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I'm researching game development in Flash and Flex. I've downloaded the Flex Builder trial and have worked with older versions of Flash. I see that generally, Flex Builder is a developer's tool, and Flash is a designer's tool. It's not clear to me whether one is better suited to game development than the other, or if it's necessary to have both to effectively design games. To my mind, games are equal parts design/art and programming. Which tool is more commonly, or more intensively, used for game development?

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9 Answers 9

up vote 15 down vote accepted

Flex builder: Way better development/coding environment than Flash CS3/CS4

Flash CS3/CS4: Way better design environment than Flex

"Flash Style" application: (Sprites, MovieClips instead of flex UIComponents) Generally better performing for game type work.

So how do you get all those benefits? You can make plain old flash apps in Flex Builder, they don't have to be Flex apps (File->New->Actionscript Project). Prepare art assets in Flash CS3/CS4, do all your code in Flex Builder get the best of both worlds.

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A hypothetical workflow that gets me drooling is a dedicated team of artists/designers creating assets in Flash, and exporting them as swfs to a programmer wielding FlashDevelop.

The designers need not write code, and they work on one or more asset repositories in the form of Flash documents. Each asset is "Exported for Actionscript" (under the Linkage menu) and given an appropriate class name. The flash doc(s) are then published as swfs to the developer.

The developer copies these published assets to a project directory, where they can be embedded into an Asset class (or similar) with the [Embed] metadata tag...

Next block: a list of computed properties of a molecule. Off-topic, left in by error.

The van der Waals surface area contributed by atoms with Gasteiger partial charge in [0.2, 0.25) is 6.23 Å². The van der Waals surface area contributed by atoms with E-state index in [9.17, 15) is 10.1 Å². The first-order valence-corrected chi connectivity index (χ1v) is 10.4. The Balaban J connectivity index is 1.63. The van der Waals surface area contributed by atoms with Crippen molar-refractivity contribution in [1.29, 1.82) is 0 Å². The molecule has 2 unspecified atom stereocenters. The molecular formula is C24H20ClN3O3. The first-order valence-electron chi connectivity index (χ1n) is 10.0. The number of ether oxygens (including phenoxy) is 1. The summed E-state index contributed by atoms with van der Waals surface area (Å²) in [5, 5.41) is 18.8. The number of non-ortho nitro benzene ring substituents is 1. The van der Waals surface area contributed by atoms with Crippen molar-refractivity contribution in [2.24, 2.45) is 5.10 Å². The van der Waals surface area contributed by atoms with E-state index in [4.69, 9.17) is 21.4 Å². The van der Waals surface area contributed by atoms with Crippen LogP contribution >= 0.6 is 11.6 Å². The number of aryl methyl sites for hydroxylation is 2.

public class Asset {

    [Embed(source="./assets/Enemies.swf", symbol="asset.KohrAhMeleeShip")]
    public static var KohrAhMeleeShip:Class;

    // etc.
}

Then, in the game code ...

var enemyFighter:EnemyFighter = new EnemyFighter( Asset.KohrAhMeleeShip );
addChild(enemyFighter);

The developer can then publish a monolithic swf, which contains the entire game code and all assets. This doesn't preclude the developer from "import loading" additional assets at runtime (using the Loader class), which would reduce initial load time.

Daydream ends.

PS. FlashDevelop is a very compelling environment for Flash game development, particularly when compared with Flex Builder, which is geared toward a very specific type of application (RIA).

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Or a third player: haXe

haXe is used in game development. Some of them are mentioned on the page People Using haXe.

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What makes haXe better than Flash or Flex? –  David Koelle Dec 15 '08 at 21:37
    
haXe compiles to Flash (if you want to make a Flash game). –  stesch Dec 15 '08 at 22:07
1  
@Dave: haxe.org/com/ide and I was just saying that there are further alternatives, which get used by people making money with Flash games. –  stesch Dec 16 '08 at 5:45
1  
Thanks for mentioning haXe, I've never heard of it but it looks really good, better than Flex for my purposes anyway. –  Mk12 Nov 21 '09 at 3:04
1  
haXe is goddamn sensational. I really want to use it more. –  aaaidan Jul 15 '10 at 0:56

If your game is simple, or you are an artist, then Flash CS3/4 is the clear choice.